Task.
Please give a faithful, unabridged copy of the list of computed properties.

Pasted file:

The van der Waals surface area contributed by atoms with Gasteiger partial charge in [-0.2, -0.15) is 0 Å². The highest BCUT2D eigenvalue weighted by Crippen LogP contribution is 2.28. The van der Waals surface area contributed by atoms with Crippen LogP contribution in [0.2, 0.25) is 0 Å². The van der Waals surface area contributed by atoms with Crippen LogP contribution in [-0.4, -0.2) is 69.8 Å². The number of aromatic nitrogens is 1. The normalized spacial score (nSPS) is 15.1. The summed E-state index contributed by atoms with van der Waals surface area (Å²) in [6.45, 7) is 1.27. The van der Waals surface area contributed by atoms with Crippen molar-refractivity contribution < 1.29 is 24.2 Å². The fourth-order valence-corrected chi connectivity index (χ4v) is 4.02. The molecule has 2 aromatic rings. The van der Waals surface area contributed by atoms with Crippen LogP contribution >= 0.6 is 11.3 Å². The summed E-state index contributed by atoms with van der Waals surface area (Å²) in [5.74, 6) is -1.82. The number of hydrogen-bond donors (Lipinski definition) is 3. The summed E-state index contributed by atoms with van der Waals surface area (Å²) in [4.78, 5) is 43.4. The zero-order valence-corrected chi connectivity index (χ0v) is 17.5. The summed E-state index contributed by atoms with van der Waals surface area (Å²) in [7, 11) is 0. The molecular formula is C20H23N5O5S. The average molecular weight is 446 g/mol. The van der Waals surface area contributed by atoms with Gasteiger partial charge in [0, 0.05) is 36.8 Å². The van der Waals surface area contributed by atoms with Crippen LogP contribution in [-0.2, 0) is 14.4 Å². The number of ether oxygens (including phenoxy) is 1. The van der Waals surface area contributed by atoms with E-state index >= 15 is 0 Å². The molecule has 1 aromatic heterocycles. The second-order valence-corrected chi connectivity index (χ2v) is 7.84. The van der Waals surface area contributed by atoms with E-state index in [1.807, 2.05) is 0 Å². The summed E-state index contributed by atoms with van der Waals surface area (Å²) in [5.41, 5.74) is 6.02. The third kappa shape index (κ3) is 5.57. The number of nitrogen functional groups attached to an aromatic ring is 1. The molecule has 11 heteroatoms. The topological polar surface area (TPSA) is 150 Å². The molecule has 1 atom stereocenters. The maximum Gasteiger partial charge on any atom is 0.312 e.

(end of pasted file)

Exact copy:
The van der Waals surface area contributed by atoms with Gasteiger partial charge in [-0.2, -0.15) is 0 Å². The highest BCUT2D eigenvalue weighted by Crippen LogP contribution is 2.28. The van der Waals surface area contributed by atoms with Crippen LogP contribution in [0.2, 0.25) is 0 Å². The van der Waals surface area contributed by atoms with Crippen LogP contribution in [-0.4, -0.2) is 69.8 Å². The number of aromatic nitrogens is 1. The normalized spacial score (nSPS) is 15.1. The summed E-state index contributed by atoms with van der Waals surface area (Å²) in [6.45, 7) is 1.27. The van der Waals surface area contributed by atoms with Crippen molar-refractivity contribution < 1.29 is 24.2 Å². The fourth-order valence-corrected chi connectivity index (χ4v) is 4.02. The molecule has 2 aromatic rings. The van der Waals surface area contributed by atoms with Crippen LogP contribution >= 0.6 is 11.3 Å². The summed E-state index contributed by atoms with van der Waals surface area (Å²) in [5.74, 6) is -1.82. The number of hydrogen-bond donors (Lipinski definition) is 3. The summed E-state index contributed by atoms with van der Waals surface area (Å²) in [4.78, 5) is 43.4. The zero-order valence-corrected chi connectivity index (χ0v) is 17.5. The summed E-state index contributed by atoms with van der Waals surface area (Å²) in [7, 11) is 0. The molecular formula is C20H23N5O5S. The average molecular weight is 446 g/mol. The van der Waals surface area contributed by atoms with Gasteiger partial charge in [0, 0.05) is 36.8 Å². The van der Waals surface area contributed by atoms with Crippen LogP contribution in [-0.2, 0) is 14.4 Å². The number of ether oxygens (including phenoxy) is 1. The van der Waals surface area contributed by atoms with E-state index >= 15 is 0 Å². The molecule has 1 aromatic heterocycles. The second-order valence-corrected chi connectivity index (χ2v) is 7.84. The van der Waals surface area contributed by atoms with E-state index in [1.807, 2.05) is 0 Å². The summed E-state index contributed by atoms with van der Waals surface area (Å²) in [5.41, 5.74) is 6.02. The third kappa shape index (κ3) is 5.57. The number of nitrogen functional groups attached to an aromatic ring is 1. The molecule has 11 heteroatoms. The topological polar surface area (TPSA) is 150 Å². The molecule has 1 atom stereocenters. The maximum Gasteiger partial charge on any atom is 0.312 e.